Sure, Florida and marijuana had a limited legal arrangement before and — true — the amendment text dictated a six-month deadline before licensing rules and regulations were fully promulgated. You know what — I’ll even take it a step further: the ballot measure gives counties, cities, municipalities, and local governments the expressed authority to suspend licensing of marijuana cultivation, manufacturing, and distribution centers.
Still, the volume of hesitation and trepidation surrounding the Amendment’s implementation swims upstream of positive patient outcomes.
Passing with 71% of the vote, Floridians resoundingly supported medical marijuana in November 2016. After being formally added to the State constitution in early January 2017, you’d imagine the voting public would want to get the people their newest medical treatment sooner rather than later. What has happened, in fact, is far less encouraging.
Pardon the Green-Rush Jitters
Having the opportunity to see how half the country — a total of 28 states now — manage their medical marijuana industry creates nothing but a tangential road map when a State moves to create their own. The current Florida marijuana program has roughly 2,000 patients registered within the state. Under Amendment 2, that number is anticipated to eclipse a half million by year’s end. Change can be exciting, but it can also cause people to reflect on the way things are currently.
Rather than outright embracing the social changes — especially with a mounting opioid epidemic — over twenty countries and nearly fifty cities have taken a wait and see approach to medical marijuana in Florida, placing a moratorium on licensing of marijuana facilities. Legislative and judicial shifts (such as legalizing a federally illegal market) are rare things in the modern era, so the fact that the collective society feels a bit to fret over is understandable, only at the behest of legitimate patient access to a potentially effective medicine.
In the end, that is what this comes down to — the patients who were underserved by the current options. I don’t want to misrepresent the situation; the communities that have temporarily banned marijuana dispensaries are not wanting to continue the ban indefinitely. They just want to make sure the rules are in place to protect communities and the children that reside within them before licensing an establishment.
Florida Marijuana & the Fight for Access
Under the current framework, dispensaries must be vertically integrated, meaning that they grow the plants, manufacture the edibles, concentrates, etc and sell the product. This can cause higher prices and lack of adequate supply as the number of patients increases. In addition, the state has been insofar extremely restrictive in the number of marijuana licenses. While there are currently two proposed rule changes floating through the State legislature that each carry a unique position on how to best deal with industry growth, the moratoriums are limiting patient access under already scarce market conditions.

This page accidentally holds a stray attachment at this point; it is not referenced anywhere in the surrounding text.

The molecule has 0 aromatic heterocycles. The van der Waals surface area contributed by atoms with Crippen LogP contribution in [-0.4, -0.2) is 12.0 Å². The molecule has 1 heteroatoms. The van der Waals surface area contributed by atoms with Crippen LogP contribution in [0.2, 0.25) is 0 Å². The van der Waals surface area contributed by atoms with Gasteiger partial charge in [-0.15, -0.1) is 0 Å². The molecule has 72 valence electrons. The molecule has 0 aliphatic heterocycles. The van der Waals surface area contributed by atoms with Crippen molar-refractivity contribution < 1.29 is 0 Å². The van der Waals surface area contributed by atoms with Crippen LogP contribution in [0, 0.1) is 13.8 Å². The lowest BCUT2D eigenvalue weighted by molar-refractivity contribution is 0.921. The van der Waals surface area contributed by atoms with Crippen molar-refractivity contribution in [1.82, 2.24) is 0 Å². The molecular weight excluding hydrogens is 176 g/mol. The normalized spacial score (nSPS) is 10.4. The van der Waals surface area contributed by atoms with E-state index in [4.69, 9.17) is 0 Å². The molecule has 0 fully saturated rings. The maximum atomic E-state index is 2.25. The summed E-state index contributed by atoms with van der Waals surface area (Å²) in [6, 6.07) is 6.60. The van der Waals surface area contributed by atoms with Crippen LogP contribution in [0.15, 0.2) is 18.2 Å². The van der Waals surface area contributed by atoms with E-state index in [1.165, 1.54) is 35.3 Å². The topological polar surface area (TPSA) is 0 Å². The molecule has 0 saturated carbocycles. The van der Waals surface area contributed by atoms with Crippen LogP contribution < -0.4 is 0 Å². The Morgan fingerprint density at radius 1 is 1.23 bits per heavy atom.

Doctors continue to be wary about enrolling new patients in the State registry while the regulatory framework and legislation are being finalized. Though the amendment has been enacted, the state has yet to issue any further guidance on doctors enrolling patients under the new rules.
Previously, only terminally ill patients were eligible for full THC cannabis, while high-CBD, low-THC cannabis products were approved for a very limited number of conditions. While the new policy is being polished up, Florida marijuana patients are now eligible for full THC cannabis products for a wide array of illness, including (and not necessarily limited to):
- Crohn’s disease
- Parkinson’s disease
- Multiple Sclerosis
The fight for access being pigeonholed by county bans and licensing scarcity is further compounded by the confusion within the medical community. The resultant slow-down of patient registration can — if Senate Bill 406 passes the legislature — prevent the flow of additional dispensary permit & licensure.
Education — An Emblem of Adherence
City councils and district representatives pushed for the moratoriums under the presumption that the new laws would encourage flippant legal misunderstandings. People growing weed in their backyard, smoking in public, driving while intoxicated, and general injurious consumption were thought as possible issues stemming from the amendment. In order to ensure adherence to the law, providing ample time to disseminate what is okay and what is not, the moratoriums act as a barrier to the misinformed. While it may possibly reduce expected impacts on the immediate community, the unfortunate reality is that patients are the ones who suffer in this arrangement.
The effect may just seem like another piece to the drawn-out reform of cultural views of marijuana, but for patients that maintain a low quality of life because of a debilitating illness, the waiting game is — in its own way — a significant pain of itself.
Be sure to check in frequently for updates on the Florida marijuana laws, as well as dispensary location information, hours of operation, locations, menus, and, of course, the savings you expect from the Cannabis Deals Network, Leafbuyer.com